But Davis is right. You can't call him Shaq, because Killingsworth can actually step out and shoot the 3 on occasion. He's already made three treys this season, in eight attempts. Shaq did not attempt a 3-pointer in three seasons at LSU. And he's only 1 for 20 from downtown in the NBA. He made the only 3-pointer of his career way back in the 1995-96 season, with Orlando.

Thoughts from games I watched this past week:

• I did watch some of the Louisville-Detroit game on Christmas Eve. Detroit's a pretty decent mid-major team, but I still wasn't too impressed with the Cardinals' 56-48 victory -- they shot only 37.8 percent from the field. They'll need to be a whole lot better when they host Villanova next Thursday.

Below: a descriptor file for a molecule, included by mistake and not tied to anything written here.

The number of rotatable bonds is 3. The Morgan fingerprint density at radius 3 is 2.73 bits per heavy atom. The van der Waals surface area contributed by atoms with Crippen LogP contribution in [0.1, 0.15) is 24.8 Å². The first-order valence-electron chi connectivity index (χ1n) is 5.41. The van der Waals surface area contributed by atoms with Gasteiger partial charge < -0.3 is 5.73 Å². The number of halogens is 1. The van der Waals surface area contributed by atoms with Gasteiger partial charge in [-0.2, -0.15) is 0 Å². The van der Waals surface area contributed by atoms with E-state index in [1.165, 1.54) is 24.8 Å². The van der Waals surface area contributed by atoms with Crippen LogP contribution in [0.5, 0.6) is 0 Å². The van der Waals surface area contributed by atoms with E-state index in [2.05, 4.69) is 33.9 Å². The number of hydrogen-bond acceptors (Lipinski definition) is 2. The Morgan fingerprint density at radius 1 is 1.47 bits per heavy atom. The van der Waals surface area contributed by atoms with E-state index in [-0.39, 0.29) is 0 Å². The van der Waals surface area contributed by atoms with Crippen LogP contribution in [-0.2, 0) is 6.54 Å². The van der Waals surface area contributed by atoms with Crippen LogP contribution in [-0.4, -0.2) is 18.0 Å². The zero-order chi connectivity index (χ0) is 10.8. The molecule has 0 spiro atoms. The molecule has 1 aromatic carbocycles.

• With no college hoops games on Sunday or Monday, I had to resort to watching a little NBA action -- including Knicks-Nets on Monday night (yes, sadly, I'm a Knicks fan). But it was fun to watch Nate Robinson again -- he scored a season-high 21. He was a dynamic college player to watch and it looks like he's turning into a pretty fun pro, too.

• It kind of scares me that I watched Adam Morrison put up 34 points on Memphis in the first 30 minutes Tuesday night, and I wasn't jumping out of my chair. He's just been so good that I'm starting to get used to it.

• Gonzaga and Memphis are both definitely Final Four contenders -- but Memphis is so much more athletic, and it shows particularly on the defensive end. The Tigers are incredibly talented, but their youth remains a question mark. Right now, I'd say Gonzaga is a safer pick to reach the Final Four, because of Morrison and its experience. But the Tigers may be the better choice to win the national championship, because if they get on a roll, watch out.